Another era of exploitation as East and West scramble for Africanistan
Al Jazeera's Empire examines unsettling realities in Africa, from claims of a new Eastern imperialism to the effects of terrorism
Empire's Marwan Bishara explores whether Africa's growing economies are driven by the exploitation of natural resources by foreign companies.
With 2,500 Chinese companies operating in Africa and over one million Chinese nationals moving there to do business, many are critical of a new imperialism emerging
America's growing involvement in Africa has been under the guise of its war on terror, to the extent that academic Douglas Yates says Africa is becoming 'Africanistan.'
Al Jazeera's Empire host Marwan Bishara travels to Kenya to ask who is benefiting from the 'rise' of African countries - and whether the war on terror is turning the continent into 'Africanistan.'
With seven of the ten fastest-growing economies in the world in Africa, Bishara explores how much of the growth is driven by the exploitation of Africa's natural resources by foreign companies.
As Parsarelo Kantain, The Africa Report's East and Horn of Africa editor, says, 'I'm very skeptical about the whole 'Africa Rising' narrative. What civilisation can one reference that has ever been developed by foreigners?'
Much of this development is coming from China, Bishara notes, with China's trade on the continent going from 10 billion to 200 billion dollars in 10 years. "At least 2,500 Chinese companies are operating in Africa and more than a million Chinese nationals have moved here to do business,' says Bishara.
But while China is building new infrastructure across Africa, journalist Howard French points out that, rather than partnering with local companies, many of the infrastructure projects are funded, designed and implemented by the Chinese, using Chinese materials. 'I've been on projects where even the people pushing wheelbarrows are Chinese.'
'Win-win is a propaganda slogan,' he says. 'It's not an accurate description of this sort of arrangement. Imperialism evolves. It's different from age to age. The circumstances change. What doesn't change is the balance of power between the two parties that are engaged in the Imperialism.'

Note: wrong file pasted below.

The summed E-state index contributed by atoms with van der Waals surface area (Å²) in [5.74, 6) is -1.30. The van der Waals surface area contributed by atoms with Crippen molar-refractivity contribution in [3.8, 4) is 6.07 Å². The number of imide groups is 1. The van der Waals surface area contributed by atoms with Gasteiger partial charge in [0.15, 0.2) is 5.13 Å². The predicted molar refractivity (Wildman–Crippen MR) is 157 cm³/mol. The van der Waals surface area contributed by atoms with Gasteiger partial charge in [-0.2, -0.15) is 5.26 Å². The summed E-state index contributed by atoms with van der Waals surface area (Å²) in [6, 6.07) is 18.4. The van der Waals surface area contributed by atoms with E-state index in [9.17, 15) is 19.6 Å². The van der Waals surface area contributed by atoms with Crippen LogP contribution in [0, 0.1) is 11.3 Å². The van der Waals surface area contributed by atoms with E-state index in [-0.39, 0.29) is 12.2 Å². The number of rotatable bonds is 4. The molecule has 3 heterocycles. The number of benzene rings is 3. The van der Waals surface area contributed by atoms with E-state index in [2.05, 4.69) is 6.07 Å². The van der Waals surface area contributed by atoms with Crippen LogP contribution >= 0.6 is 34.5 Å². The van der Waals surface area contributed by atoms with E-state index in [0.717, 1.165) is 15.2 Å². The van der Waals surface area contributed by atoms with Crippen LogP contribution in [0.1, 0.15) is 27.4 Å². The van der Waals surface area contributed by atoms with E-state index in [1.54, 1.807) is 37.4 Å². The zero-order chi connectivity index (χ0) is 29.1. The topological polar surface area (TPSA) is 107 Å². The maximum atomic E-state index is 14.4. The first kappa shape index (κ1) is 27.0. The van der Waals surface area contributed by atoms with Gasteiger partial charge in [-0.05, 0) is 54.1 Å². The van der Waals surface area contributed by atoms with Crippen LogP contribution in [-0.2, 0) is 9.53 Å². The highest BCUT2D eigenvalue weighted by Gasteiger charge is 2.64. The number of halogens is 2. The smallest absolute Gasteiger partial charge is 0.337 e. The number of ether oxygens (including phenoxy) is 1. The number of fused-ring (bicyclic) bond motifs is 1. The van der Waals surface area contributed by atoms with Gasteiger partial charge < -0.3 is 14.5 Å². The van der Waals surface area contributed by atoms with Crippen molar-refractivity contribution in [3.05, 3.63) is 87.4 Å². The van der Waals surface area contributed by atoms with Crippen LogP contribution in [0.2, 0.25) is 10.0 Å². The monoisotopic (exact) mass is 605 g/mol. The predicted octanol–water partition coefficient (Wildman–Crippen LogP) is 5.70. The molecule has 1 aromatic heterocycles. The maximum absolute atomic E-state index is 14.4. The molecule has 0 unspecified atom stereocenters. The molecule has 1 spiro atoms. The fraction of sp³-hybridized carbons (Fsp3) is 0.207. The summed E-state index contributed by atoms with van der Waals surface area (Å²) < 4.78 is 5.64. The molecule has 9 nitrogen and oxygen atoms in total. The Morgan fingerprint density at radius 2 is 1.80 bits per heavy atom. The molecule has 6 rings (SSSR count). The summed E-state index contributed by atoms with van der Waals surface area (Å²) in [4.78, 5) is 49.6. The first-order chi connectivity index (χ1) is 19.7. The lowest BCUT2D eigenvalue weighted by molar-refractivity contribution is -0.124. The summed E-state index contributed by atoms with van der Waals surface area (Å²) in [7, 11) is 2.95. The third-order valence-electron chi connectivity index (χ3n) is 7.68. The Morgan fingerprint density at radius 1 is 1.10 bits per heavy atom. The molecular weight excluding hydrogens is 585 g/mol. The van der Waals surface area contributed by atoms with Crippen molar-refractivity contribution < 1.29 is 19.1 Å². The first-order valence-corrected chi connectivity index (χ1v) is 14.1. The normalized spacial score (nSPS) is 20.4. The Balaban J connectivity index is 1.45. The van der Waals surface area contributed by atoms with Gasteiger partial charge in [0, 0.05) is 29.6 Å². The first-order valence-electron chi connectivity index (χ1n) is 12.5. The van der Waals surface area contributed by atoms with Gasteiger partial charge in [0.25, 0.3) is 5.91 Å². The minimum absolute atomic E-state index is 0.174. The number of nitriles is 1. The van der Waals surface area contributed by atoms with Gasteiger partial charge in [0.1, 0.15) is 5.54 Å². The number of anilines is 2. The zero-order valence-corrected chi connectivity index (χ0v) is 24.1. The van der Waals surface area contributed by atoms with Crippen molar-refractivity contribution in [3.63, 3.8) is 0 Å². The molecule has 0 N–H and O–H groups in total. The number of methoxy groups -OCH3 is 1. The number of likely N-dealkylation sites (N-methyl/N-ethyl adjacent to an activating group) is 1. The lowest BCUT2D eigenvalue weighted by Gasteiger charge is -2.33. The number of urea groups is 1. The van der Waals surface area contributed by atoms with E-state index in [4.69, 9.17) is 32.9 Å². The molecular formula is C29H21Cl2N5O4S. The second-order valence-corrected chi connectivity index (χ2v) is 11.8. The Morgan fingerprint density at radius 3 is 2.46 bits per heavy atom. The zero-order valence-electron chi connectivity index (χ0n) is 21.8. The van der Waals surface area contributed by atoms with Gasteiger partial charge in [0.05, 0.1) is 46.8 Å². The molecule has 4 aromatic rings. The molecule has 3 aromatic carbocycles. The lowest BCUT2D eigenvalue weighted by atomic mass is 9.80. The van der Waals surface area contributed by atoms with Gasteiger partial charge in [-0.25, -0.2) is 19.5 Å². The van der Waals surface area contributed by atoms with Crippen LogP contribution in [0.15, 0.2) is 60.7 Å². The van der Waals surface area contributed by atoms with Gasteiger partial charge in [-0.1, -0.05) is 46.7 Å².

In discussing new Chinese-built ports, he adds, 'This is what imperial powers do. They build ports so that they can send their goods to that country and so that they can export from that country to their markets the things that they need from that country.'
But while China has emerged as Africa's biggest trading partner, America's involvement has been under the guise of its war on terror, to the extent that academic Douglas Yates warns Africa is becoming 'Africanistan.'
'With the draw down in Iraq and Afghanistan, the U.S. war on terror has pivoted to Africa,' says Bishara. 'It's as if Washington has recreated its school of the Americas into a new school of Africa, one where under the rubric of AFRICOM, American advisers train African security forces to fight Washington's war on terror. So is the new military aid helping stabilize Africa or is it dragging the continent into a war that's not its own?'
Despite being a vocal critic of the American-British invasion of Iraq, France is also using its military to intervene in Africa, having sidelined many of its critics there. 'What's happened?' asks Yates. 'The actors who were speaking against France have been replaced,' using Mali and Niger as examples of where he claims France has helped install pro-French leaders.
Bishara also sits down with the former prime ministers of both Kenya (Raila Odinga) and France (Michel Rocard).
As Bishara concludes, 'I don't know about you, but I'm not buying into this whole French-Chinese-American argument that they're in the continent to help Africans help themselves. We at Empire take it for granted that global powers act out of self interest'